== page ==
How does the Sunday liquor sale bill affect municipalities? Dundas Council discussed that last night. Administrator John McCarthy said it depends on exactly what bill goes through. He said, “the Dundas ordinance is written so that the hours of operation can be basically equivalent to whatever the State statute says as amended”. If the bill is just an amendment, it would be up to the license holder to decide whether they open or not. If the law is written so there’s a separate license required for on-site sales then the ordinance would have to be changed. For off-site sales, such as 2 of the bars in town
, they don’t have to do anything. Speaking of liquor, McCarthy informed the Council that a new vendor may be coming to town and has applied for a liquor license. He said,”we’re currently doing a background check on the owners and managers of the proposed new liquor store”. That would be an MGM liquor store to be located in the former K-Mart building. Developers are working on a movie theater and more retail as well. Right now Firehouse Liquor, an independent store, is the only free-standing liquor store in Dundas. The City has very little say in what goes in those locations so long as they meet code. The only standout might be an adult oriented store. McCarthy’s full interview is online at kymnradio.net.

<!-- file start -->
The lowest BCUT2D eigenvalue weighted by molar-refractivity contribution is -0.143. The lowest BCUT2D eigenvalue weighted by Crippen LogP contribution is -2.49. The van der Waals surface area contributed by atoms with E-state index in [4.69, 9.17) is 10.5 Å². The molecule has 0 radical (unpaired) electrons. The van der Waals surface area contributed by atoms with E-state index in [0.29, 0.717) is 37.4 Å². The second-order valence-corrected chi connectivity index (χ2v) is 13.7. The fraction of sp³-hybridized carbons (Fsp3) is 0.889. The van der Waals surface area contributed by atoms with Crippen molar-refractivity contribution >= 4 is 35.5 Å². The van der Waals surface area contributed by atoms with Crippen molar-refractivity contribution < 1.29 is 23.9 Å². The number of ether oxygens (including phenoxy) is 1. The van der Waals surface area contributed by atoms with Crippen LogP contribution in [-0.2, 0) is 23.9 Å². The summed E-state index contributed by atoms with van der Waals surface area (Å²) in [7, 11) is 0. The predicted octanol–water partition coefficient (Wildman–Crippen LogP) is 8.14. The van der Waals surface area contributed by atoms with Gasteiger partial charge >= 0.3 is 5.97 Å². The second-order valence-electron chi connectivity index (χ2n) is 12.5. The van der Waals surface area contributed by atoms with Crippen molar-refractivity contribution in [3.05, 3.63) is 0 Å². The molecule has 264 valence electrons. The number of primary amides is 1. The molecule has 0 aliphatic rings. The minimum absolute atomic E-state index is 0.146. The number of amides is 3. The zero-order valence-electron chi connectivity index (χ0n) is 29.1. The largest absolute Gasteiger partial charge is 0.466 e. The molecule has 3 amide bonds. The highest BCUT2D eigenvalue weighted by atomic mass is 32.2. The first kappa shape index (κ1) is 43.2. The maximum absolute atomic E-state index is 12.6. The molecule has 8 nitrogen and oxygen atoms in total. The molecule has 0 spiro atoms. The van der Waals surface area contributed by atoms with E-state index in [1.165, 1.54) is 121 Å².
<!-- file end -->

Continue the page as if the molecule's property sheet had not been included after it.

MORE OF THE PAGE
Farmington’s HPC gets funding cut and may be wiped from city code
Citing budget cuts, the Farmington City Council eliminated funding for its Heritage Preservation Commission, the body that protects and promotes a city’s historic properties. According to the Star Tribune, rising expenses and a reluctance to raise taxes also played a role. The city may even cut the commission itself. Mayor Todd Larson told the Strib that they could do without the commission and still keep the preservation. The commission costs the city about $8,000 annually, which includes hiring a consultant. The move, which happened last Fall, left some local preservation advocates and commission members left wondering if there were other reasons for the ax. On March 13th the council will discuss whether to cut references to the commission from city codes, essentially wiping out the commission. The council could then assign another group to make decisions about the city’s 16 historic properties.
Nfld EDA gives the nod for review of the City’s Business Subsidy Policy
The Northfield EDA was asked to give Staff permission to move forward with a review of their current Business Subsidy Policy. Economic Development Coordinator Nate Carlson said it was time as the current policy still includes a JOB-Z program that no longer exists. In 2013 Ehlers and Associates had recommended changes but there was no rush at the time. Community Development Director Chris Heineman added that this is very important for any business incentive or assistance moving forward. He said, “this actually was something that was discussed in detail over a serious of months last year when we were working on The Crossings project. We initiated the assistance based on the subsidy policy for that difficult rehabilitation project going back to 2014”. The Crossings Project includes a Fairfield Inn and other retail on the corner of Hwy 3 and 2nd street. Big Ten LLC was given subsidies including land and cash. [Of note is the area was first developed just before the crash of 2008 and never completed] The executive committee of the EDA will go over the recommendations from Staff and report back to the EDA with their recommendations. The full Authority will then have the opportunity to review and discuss the items, make recommendations of their own before it goes before the City Council as a Resolution.